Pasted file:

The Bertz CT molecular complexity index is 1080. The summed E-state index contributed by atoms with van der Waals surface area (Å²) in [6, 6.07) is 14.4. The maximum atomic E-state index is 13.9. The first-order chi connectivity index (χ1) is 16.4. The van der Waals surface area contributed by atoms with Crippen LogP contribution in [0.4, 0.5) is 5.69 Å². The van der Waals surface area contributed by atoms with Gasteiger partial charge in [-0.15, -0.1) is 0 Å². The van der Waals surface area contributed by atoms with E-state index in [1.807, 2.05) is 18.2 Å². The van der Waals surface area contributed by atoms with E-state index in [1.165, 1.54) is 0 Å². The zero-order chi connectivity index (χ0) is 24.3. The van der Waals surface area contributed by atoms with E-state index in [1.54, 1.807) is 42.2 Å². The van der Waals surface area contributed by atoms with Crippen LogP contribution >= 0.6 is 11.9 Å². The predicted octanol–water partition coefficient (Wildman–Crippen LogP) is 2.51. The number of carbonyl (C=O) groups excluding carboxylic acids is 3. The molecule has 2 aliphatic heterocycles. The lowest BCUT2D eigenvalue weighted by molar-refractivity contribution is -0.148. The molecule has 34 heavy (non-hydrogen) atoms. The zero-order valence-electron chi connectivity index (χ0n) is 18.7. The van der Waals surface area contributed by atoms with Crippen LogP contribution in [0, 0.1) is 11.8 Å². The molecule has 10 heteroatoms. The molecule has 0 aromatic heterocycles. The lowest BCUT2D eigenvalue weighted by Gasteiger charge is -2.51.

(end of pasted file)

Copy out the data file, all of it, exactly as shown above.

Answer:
The Bertz CT molecular complexity index is 1080. The summed E-state index contributed by atoms with van der Waals surface area (Å²) in [6, 6.07) is 14.4. The maximum atomic E-state index is 13.9. The first-order chi connectivity index (χ1) is 16.4. The van der Waals surface area contributed by atoms with Crippen LogP contribution in [0.4, 0.5) is 5.69 Å². The van der Waals surface area contributed by atoms with Gasteiger partial charge in [-0.15, -0.1) is 0 Å². The van der Waals surface area contributed by atoms with E-state index in [1.807, 2.05) is 18.2 Å². The van der Waals surface area contributed by atoms with E-state index in [1.165, 1.54) is 0 Å². The zero-order chi connectivity index (χ0) is 24.3. The van der Waals surface area contributed by atoms with E-state index in [1.54, 1.807) is 42.2 Å². The van der Waals surface area contributed by atoms with Crippen LogP contribution >= 0.6 is 11.9 Å². The predicted octanol–water partition coefficient (Wildman–Crippen LogP) is 2.51. The number of carbonyl (C=O) groups excluding carboxylic acids is 3. The molecule has 2 aliphatic heterocycles. The lowest BCUT2D eigenvalue weighted by molar-refractivity contribution is -0.148. The molecule has 34 heavy (non-hydrogen) atoms. The zero-order valence-electron chi connectivity index (χ0n) is 18.7. The van der Waals surface area contributed by atoms with Crippen LogP contribution in [0, 0.1) is 11.8 Å². The molecule has 10 heteroatoms. The molecule has 0 aromatic heterocycles. The lowest BCUT2D eigenvalue weighted by Gasteiger charge is -2.51.